The day is almost here when Ross Twp. Police Chief Darryl Haussler will be freed from the chains of dialysis after the person he describes as a “blessing” donates one of her kidneys.
Haussler, 53, suffers from a rare, painful and incurable disease called scleroderma, and soon his three-times-a week dialysis appointments will be a thing of his past. That’s because Maria Wessel — who works with Haussler’s wife, Debbie, at US Bank and goes to their church in Cleves — unbeknownst to the Hausslers had herself tested to be a kidney donor and is a perfect match.
After 10 hospital stays over two years, Haussler is actually eager for one more. The transplant is now scheduled for Oct. 22.
After Wessel learned she was a match in March, she said Haussler being the man that he is made the donation decision easy.
“Anyone who has spent any amount of time with the Hausslers knows that, honestly, this is an honor,” she told the Journal-News. “He is a hero. He is an inspiration. He will change lives with his testimony, he will, but he needs to be healthy to do it. Insert me.”
The chief was equally effusive about his donor.
“She’s just been a fantastic blessing in our lives,” he said. “I can’t say enough good things about her. I mean what do you say about someone who is giving you a chance at life? This surgery is going to change my life drastically.”
Haussler said his kidneys quit working in December 2016 when he came down with pneumonia after the disease attacked his lungs and then affected his heart. He had a procedure to reduce fluid around his heart, but his blood pressure “went through the roof” causing renal crisis.
According to the Mayo Clinic, scleroderma is a group of rare diseases that involve the hardening and tightening of the skin and connective tissues — the fibers that provide the framework and support for the body.
In some people, scleroderma affects only the skin. But in many people, like Haussler, scleroderma also harms structures beyond the skin, such as blood vessels, internal organs and the digestive tract.
The disease in Haussler’s case also made eating solid foods nearly impossible. He lost 70 pounds, and some of his doctors’ predictions were dire.
“They didn’t come out and say it in direct terms, but there were a few doctors that didn’t give me much hope to survive at all,” Haussler said. “My wife and I had the hard conversations about what would happen if I passed away. But by the grace of God I’m still here.”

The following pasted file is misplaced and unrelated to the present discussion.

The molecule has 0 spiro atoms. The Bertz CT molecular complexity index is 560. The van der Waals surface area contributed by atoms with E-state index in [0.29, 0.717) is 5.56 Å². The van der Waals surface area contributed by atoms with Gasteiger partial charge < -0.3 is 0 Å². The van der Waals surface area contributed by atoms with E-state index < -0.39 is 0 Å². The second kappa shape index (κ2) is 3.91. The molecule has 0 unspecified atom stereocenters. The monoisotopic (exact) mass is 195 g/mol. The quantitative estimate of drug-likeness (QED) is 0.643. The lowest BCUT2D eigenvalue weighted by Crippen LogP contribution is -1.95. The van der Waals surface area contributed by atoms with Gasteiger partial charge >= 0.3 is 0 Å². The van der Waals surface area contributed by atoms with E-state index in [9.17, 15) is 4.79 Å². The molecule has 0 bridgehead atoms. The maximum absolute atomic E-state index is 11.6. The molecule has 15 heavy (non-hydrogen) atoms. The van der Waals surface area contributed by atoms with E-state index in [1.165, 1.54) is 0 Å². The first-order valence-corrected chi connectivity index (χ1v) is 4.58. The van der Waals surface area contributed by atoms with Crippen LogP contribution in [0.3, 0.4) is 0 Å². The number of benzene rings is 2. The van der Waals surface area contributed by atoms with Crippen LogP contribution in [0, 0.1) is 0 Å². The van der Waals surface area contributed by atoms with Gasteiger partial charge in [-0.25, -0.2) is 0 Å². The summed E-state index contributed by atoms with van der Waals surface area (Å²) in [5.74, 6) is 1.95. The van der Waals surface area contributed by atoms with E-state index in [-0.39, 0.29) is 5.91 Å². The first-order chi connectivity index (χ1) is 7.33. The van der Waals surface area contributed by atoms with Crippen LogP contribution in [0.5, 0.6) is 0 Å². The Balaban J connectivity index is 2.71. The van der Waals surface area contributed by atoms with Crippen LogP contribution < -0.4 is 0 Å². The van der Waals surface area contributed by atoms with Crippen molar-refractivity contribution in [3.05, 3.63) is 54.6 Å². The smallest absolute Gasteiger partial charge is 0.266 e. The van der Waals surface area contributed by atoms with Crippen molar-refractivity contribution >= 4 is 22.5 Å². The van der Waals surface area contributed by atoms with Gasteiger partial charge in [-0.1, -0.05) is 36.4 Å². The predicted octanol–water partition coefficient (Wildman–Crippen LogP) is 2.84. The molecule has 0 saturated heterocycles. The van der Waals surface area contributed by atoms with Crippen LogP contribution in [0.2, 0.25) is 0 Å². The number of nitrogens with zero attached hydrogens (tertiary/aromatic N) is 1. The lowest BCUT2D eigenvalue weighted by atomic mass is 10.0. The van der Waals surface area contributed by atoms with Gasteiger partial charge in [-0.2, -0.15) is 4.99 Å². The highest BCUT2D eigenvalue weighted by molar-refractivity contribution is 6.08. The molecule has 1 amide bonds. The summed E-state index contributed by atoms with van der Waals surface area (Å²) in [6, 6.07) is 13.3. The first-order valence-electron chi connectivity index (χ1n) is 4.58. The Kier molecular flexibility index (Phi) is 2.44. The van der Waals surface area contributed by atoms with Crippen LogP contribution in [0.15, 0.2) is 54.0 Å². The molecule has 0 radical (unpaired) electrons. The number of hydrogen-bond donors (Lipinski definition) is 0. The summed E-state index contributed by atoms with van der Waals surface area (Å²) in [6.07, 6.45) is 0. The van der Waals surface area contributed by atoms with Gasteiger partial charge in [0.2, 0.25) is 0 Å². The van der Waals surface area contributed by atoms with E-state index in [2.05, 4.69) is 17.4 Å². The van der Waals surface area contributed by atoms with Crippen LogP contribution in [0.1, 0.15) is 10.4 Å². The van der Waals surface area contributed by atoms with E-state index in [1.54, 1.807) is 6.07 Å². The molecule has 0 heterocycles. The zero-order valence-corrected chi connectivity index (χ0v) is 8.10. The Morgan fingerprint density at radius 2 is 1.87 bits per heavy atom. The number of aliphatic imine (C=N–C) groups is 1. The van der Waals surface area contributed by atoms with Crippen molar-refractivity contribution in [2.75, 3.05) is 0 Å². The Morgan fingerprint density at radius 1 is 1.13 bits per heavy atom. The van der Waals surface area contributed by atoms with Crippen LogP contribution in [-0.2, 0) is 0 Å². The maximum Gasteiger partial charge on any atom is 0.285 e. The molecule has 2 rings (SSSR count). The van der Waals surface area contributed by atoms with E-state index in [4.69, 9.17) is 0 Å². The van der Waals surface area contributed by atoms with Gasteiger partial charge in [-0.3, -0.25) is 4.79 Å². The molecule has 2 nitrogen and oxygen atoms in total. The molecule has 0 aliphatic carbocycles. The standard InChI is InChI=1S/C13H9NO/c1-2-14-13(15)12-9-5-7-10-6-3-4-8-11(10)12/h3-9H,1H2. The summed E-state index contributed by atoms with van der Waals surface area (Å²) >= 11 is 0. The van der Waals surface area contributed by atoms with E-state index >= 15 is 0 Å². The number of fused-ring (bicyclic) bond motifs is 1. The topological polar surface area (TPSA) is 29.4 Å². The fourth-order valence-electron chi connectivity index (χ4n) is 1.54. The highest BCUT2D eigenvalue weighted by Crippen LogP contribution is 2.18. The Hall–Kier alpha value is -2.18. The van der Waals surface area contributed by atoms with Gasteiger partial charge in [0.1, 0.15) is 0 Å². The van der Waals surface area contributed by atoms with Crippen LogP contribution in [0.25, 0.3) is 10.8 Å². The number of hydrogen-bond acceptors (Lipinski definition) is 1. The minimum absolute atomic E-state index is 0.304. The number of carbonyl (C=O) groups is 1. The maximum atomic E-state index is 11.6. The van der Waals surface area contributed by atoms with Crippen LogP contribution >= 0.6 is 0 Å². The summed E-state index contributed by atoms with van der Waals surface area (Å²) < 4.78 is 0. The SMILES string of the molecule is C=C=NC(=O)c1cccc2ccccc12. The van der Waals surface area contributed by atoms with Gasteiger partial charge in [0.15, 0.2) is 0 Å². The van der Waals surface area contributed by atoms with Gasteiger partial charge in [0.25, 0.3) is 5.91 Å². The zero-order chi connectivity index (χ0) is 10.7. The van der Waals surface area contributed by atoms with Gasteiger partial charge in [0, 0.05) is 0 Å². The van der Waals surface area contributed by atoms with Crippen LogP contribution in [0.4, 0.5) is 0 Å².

He cheated death when he and his wife were in a horrific car crash on Interstate 75 one year ago. A driver rammed their vehicle going 55 mph, pushing them under the back of a semi.
Haussler lost multiple teeth, his nose was broken and he suffered some other injuries. His wife suffered a concussion, broken bones and bruises.
Debbie Haussler has been chronicling every step of their journey on her “Hope #healing for Darryl” Facebook page.
She said she is excited and nervous for the transplant operation, but she won’t really believe it is going to happen until her husband is wheeled into surgery in two weeks. She said it is a “big” surgery for Haussler, especially given his “fragile” health, but they trust God will continue to look out for them.
“One of the things I think about a lot is God has brought him through so much to get him to here,” she said. “It’s kind of hard to believe he wouldn’t continue to make things better.”
There has been a huge outpouring of support for the Hausslers, numerous fundraisers, and he said he continues to get cards from people sending their well wishes and prayers.
Ross Twp. Administrator Bob Bass said Haussler brought a sense of professionalism that the police department was “longing for” when he arrived four years ago.
It is no wonder, he said, that Haussler has received so much love and support.
“It’s a matter of everybody being just in awe of how he has endured and his spirit of always keeping positive,” Bass said. “I’m sure there were times when he had to be close to saying enough is enough, but he just never did give up. He never quit trying. It’s just something that’s inspiring everybody.”
Haussler said the new kidney could add 25 years to his life. His scleroderma is in remission now, but he is still dealing with the lingering gastrointestinal problems. He continues to be on a feeding tube and doesn’t — or rarely — eats solid foods. After the transplant, he said his doctors have a plan to attack that side effect of the disease, but that is a ways away.
He said two things have kept him going.
“God and my wife. My wife has been a fantastic advocate for me. She’s given me strength when I was at my weakest point,” he said. “I wanted to make her proud of me. I wanted my kids to be proud of me. I didn’t want to have something happen to me and them to look back and say he didn’t do anything, he just let it take him without a fight.”
Thank you for reading the Journal-News and for supporting local journalism. Subscribers: log in for access to your daily ePaper and premium newsletters.
Thank you for supporting in-depth local journalism with your subscription to the Journal-News. Get more news when you want it with email newsletters just for subscribers. Sign up here.